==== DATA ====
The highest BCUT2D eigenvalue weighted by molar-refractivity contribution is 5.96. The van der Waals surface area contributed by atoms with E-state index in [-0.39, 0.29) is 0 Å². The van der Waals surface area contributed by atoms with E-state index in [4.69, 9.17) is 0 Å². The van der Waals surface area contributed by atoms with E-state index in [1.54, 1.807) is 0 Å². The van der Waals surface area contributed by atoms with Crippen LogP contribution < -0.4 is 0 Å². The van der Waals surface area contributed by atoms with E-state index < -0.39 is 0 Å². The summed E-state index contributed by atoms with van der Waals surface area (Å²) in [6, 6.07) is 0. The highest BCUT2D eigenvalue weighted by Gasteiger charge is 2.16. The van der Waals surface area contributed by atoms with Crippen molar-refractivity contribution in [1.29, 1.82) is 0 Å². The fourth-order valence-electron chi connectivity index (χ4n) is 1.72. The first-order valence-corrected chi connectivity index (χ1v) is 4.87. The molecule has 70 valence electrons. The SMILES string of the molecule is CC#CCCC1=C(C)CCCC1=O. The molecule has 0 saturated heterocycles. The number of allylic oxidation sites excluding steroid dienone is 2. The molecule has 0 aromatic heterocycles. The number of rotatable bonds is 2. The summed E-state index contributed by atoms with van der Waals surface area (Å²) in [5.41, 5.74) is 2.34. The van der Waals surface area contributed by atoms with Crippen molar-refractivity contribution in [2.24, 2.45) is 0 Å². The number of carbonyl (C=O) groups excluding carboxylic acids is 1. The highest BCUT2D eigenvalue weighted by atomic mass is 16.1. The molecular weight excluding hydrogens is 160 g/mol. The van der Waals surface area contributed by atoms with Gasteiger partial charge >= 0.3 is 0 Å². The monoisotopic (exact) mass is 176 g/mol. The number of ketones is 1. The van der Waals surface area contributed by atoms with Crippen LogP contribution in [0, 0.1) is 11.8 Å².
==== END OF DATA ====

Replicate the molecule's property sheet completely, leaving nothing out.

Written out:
The highest BCUT2D eigenvalue weighted by molar-refractivity contribution is 5.96. The van der Waals surface area contributed by atoms with E-state index in [-0.39, 0.29) is 0 Å². The van der Waals surface area contributed by atoms with E-state index in [4.69, 9.17) is 0 Å². The van der Waals surface area contributed by atoms with E-state index in [1.54, 1.807) is 0 Å². The van der Waals surface area contributed by atoms with Crippen LogP contribution < -0.4 is 0 Å². The van der Waals surface area contributed by atoms with E-state index < -0.39 is 0 Å². The summed E-state index contributed by atoms with van der Waals surface area (Å²) in [6, 6.07) is 0. The highest BCUT2D eigenvalue weighted by Gasteiger charge is 2.16. The van der Waals surface area contributed by atoms with Crippen molar-refractivity contribution in [1.29, 1.82) is 0 Å². The fourth-order valence-electron chi connectivity index (χ4n) is 1.72. The first-order valence-corrected chi connectivity index (χ1v) is 4.87. The molecule has 70 valence electrons. The SMILES string of the molecule is CC#CCCC1=C(C)CCCC1=O. The molecule has 0 saturated heterocycles. The number of allylic oxidation sites excluding steroid dienone is 2. The molecule has 0 aromatic heterocycles. The number of rotatable bonds is 2. The summed E-state index contributed by atoms with van der Waals surface area (Å²) in [5.41, 5.74) is 2.34. The van der Waals surface area contributed by atoms with Crippen molar-refractivity contribution in [2.24, 2.45) is 0 Å². The number of carbonyl (C=O) groups excluding carboxylic acids is 1. The highest BCUT2D eigenvalue weighted by atomic mass is 16.1. The molecular weight excluding hydrogens is 160 g/mol. The van der Waals surface area contributed by atoms with Gasteiger partial charge >= 0.3 is 0 Å². The monoisotopic (exact) mass is 176 g/mol. The number of ketones is 1. The van der Waals surface area contributed by atoms with Crippen LogP contribution in [0, 0.1) is 11.8 Å².